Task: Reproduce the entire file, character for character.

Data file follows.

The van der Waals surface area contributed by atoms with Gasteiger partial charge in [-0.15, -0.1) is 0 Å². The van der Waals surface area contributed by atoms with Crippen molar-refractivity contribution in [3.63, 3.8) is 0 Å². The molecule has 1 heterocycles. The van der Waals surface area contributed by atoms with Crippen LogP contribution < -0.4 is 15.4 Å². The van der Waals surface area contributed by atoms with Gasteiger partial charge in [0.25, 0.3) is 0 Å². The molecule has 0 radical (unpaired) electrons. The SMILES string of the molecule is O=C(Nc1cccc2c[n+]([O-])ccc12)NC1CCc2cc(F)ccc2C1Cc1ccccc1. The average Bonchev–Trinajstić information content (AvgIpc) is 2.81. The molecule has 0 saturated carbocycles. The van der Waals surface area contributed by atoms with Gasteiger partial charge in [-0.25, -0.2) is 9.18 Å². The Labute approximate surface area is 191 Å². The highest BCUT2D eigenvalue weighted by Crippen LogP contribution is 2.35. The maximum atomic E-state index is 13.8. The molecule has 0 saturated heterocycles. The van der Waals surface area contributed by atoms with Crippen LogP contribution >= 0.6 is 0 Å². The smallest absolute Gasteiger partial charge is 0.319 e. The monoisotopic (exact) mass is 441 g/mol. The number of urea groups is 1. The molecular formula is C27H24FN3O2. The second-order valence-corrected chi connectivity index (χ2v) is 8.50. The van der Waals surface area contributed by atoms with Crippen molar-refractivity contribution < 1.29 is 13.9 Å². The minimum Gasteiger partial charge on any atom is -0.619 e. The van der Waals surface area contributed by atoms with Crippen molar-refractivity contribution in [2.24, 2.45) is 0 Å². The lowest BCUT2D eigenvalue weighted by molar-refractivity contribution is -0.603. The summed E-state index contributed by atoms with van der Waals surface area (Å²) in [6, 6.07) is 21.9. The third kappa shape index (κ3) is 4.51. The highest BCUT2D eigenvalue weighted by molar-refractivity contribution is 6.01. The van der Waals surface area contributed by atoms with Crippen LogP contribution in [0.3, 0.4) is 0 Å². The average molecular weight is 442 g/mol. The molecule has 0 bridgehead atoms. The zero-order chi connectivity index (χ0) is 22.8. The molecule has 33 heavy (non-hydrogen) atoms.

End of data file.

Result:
The van der Waals surface area contributed by atoms with Gasteiger partial charge in [-0.15, -0.1) is 0 Å². The van der Waals surface area contributed by atoms with Crippen molar-refractivity contribution in [3.63, 3.8) is 0 Å². The molecule has 1 heterocycles. The van der Waals surface area contributed by atoms with Crippen LogP contribution < -0.4 is 15.4 Å². The van der Waals surface area contributed by atoms with Gasteiger partial charge in [0.25, 0.3) is 0 Å². The molecule has 0 radical (unpaired) electrons. The SMILES string of the molecule is O=C(Nc1cccc2c[n+]([O-])ccc12)NC1CCc2cc(F)ccc2C1Cc1ccccc1. The average Bonchev–Trinajstić information content (AvgIpc) is 2.81. The molecule has 0 saturated carbocycles. The van der Waals surface area contributed by atoms with Gasteiger partial charge in [-0.25, -0.2) is 9.18 Å². The Labute approximate surface area is 191 Å². The highest BCUT2D eigenvalue weighted by Crippen LogP contribution is 2.35. The maximum atomic E-state index is 13.8. The molecule has 0 saturated heterocycles. The van der Waals surface area contributed by atoms with Crippen LogP contribution >= 0.6 is 0 Å². The smallest absolute Gasteiger partial charge is 0.319 e. The monoisotopic (exact) mass is 441 g/mol. The number of urea groups is 1. The molecular formula is C27H24FN3O2. The second-order valence-corrected chi connectivity index (χ2v) is 8.50. The van der Waals surface area contributed by atoms with Crippen molar-refractivity contribution < 1.29 is 13.9 Å². The minimum Gasteiger partial charge on any atom is -0.619 e. The van der Waals surface area contributed by atoms with Crippen molar-refractivity contribution in [2.24, 2.45) is 0 Å². The lowest BCUT2D eigenvalue weighted by molar-refractivity contribution is -0.603. The summed E-state index contributed by atoms with van der Waals surface area (Å²) in [6, 6.07) is 21.9. The third kappa shape index (κ3) is 4.51. The highest BCUT2D eigenvalue weighted by molar-refractivity contribution is 6.01. The van der Waals surface area contributed by atoms with Crippen LogP contribution in [0.3, 0.4) is 0 Å². The average molecular weight is 442 g/mol. The molecule has 0 bridgehead atoms. The zero-order chi connectivity index (χ0) is 22.8. The molecule has 33 heavy (non-hydrogen) atoms.